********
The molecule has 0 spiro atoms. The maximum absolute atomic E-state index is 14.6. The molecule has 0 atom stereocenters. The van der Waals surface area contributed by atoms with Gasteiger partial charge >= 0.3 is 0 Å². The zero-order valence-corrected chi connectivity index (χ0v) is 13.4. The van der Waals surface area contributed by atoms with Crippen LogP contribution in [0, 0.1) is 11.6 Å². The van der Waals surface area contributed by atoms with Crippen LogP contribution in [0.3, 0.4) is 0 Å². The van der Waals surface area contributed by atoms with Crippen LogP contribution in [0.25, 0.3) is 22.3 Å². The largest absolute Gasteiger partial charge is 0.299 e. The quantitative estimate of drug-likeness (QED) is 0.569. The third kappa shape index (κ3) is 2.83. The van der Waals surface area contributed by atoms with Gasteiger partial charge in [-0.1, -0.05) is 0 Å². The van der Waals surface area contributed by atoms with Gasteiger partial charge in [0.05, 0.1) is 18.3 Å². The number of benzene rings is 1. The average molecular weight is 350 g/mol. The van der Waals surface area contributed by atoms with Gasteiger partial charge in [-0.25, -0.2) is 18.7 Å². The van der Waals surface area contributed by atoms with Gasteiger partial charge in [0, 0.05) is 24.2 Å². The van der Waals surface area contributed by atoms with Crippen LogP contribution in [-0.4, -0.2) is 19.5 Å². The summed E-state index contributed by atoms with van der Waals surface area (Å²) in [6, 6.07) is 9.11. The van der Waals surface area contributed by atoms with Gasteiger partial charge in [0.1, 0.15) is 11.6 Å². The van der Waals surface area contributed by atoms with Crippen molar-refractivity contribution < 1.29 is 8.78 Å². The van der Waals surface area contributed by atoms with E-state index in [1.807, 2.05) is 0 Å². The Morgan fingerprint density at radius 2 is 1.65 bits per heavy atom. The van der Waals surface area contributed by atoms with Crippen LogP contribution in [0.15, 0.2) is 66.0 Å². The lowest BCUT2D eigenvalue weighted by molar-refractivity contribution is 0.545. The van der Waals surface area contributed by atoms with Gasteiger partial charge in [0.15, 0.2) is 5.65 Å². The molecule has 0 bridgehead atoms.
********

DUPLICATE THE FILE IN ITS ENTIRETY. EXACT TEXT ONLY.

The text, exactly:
The molecule has 0 spiro atoms. The maximum absolute atomic E-state index is 14.6. The molecule has 0 atom stereocenters. The van der Waals surface area contributed by atoms with Gasteiger partial charge >= 0.3 is 0 Å². The zero-order valence-corrected chi connectivity index (χ0v) is 13.4. The van der Waals surface area contributed by atoms with Crippen LogP contribution in [0, 0.1) is 11.6 Å². The van der Waals surface area contributed by atoms with Crippen LogP contribution in [0.3, 0.4) is 0 Å². The van der Waals surface area contributed by atoms with Crippen LogP contribution in [0.25, 0.3) is 22.3 Å². The largest absolute Gasteiger partial charge is 0.299 e. The quantitative estimate of drug-likeness (QED) is 0.569. The third kappa shape index (κ3) is 2.83. The van der Waals surface area contributed by atoms with Gasteiger partial charge in [-0.1, -0.05) is 0 Å². The van der Waals surface area contributed by atoms with Gasteiger partial charge in [0.05, 0.1) is 18.3 Å². The number of benzene rings is 1. The average molecular weight is 350 g/mol. The van der Waals surface area contributed by atoms with Gasteiger partial charge in [-0.25, -0.2) is 18.7 Å². The van der Waals surface area contributed by atoms with Gasteiger partial charge in [0, 0.05) is 24.2 Å². The van der Waals surface area contributed by atoms with Crippen LogP contribution in [-0.4, -0.2) is 19.5 Å². The summed E-state index contributed by atoms with van der Waals surface area (Å²) in [6, 6.07) is 9.11. The van der Waals surface area contributed by atoms with Gasteiger partial charge in [0.1, 0.15) is 11.6 Å². The van der Waals surface area contributed by atoms with Crippen molar-refractivity contribution < 1.29 is 8.78 Å². The van der Waals surface area contributed by atoms with E-state index in [1.807, 2.05) is 0 Å². The Morgan fingerprint density at radius 2 is 1.65 bits per heavy atom. The van der Waals surface area contributed by atoms with Crippen LogP contribution in [0.15, 0.2) is 66.0 Å². The lowest BCUT2D eigenvalue weighted by molar-refractivity contribution is 0.545. The van der Waals surface area contributed by atoms with Gasteiger partial charge in [0.15, 0.2) is 5.65 Å². The molecule has 0 bridgehead atoms.